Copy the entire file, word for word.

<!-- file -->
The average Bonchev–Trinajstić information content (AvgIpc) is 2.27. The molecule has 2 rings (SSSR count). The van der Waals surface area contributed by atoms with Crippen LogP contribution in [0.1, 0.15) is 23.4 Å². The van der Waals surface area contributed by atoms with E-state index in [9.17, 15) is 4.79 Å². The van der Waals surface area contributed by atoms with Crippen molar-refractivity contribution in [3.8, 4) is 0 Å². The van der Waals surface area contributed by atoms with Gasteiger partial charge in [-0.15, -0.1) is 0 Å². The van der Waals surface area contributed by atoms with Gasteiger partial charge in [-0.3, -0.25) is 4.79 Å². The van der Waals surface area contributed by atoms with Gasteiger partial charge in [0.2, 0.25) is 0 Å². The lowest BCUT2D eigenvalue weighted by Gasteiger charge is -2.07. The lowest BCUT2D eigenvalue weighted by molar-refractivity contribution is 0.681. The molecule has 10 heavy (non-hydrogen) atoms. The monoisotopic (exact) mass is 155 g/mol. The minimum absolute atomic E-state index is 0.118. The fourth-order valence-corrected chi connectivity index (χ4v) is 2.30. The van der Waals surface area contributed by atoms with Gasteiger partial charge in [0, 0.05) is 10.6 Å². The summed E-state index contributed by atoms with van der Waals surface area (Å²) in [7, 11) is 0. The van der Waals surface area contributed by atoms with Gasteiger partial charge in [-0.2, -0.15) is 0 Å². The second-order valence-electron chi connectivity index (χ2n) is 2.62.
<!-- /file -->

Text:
The average Bonchev–Trinajstić information content (AvgIpc) is 2.27. The molecule has 2 rings (SSSR count). The van der Waals surface area contributed by atoms with Crippen LogP contribution in [0.1, 0.15) is 23.4 Å². The van der Waals surface area contributed by atoms with E-state index in [9.17, 15) is 4.79 Å². The van der Waals surface area contributed by atoms with Crippen molar-refractivity contribution in [3.8, 4) is 0 Å². The van der Waals surface area contributed by atoms with Gasteiger partial charge in [-0.15, -0.1) is 0 Å². The van der Waals surface area contributed by atoms with Gasteiger partial charge in [-0.3, -0.25) is 4.79 Å². The van der Waals surface area contributed by atoms with Gasteiger partial charge in [0.2, 0.25) is 0 Å². The lowest BCUT2D eigenvalue weighted by Gasteiger charge is -2.07. The lowest BCUT2D eigenvalue weighted by molar-refractivity contribution is 0.681. The molecule has 10 heavy (non-hydrogen) atoms. The monoisotopic (exact) mass is 155 g/mol. The minimum absolute atomic E-state index is 0.118. The fourth-order valence-corrected chi connectivity index (χ4v) is 2.30. The van der Waals surface area contributed by atoms with Gasteiger partial charge in [0, 0.05) is 10.6 Å². The summed E-state index contributed by atoms with van der Waals surface area (Å²) in [7, 11) is 0. The van der Waals surface area contributed by atoms with Gasteiger partial charge in [-0.2, -0.15) is 0 Å². The second-order valence-electron chi connectivity index (χ2n) is 2.62.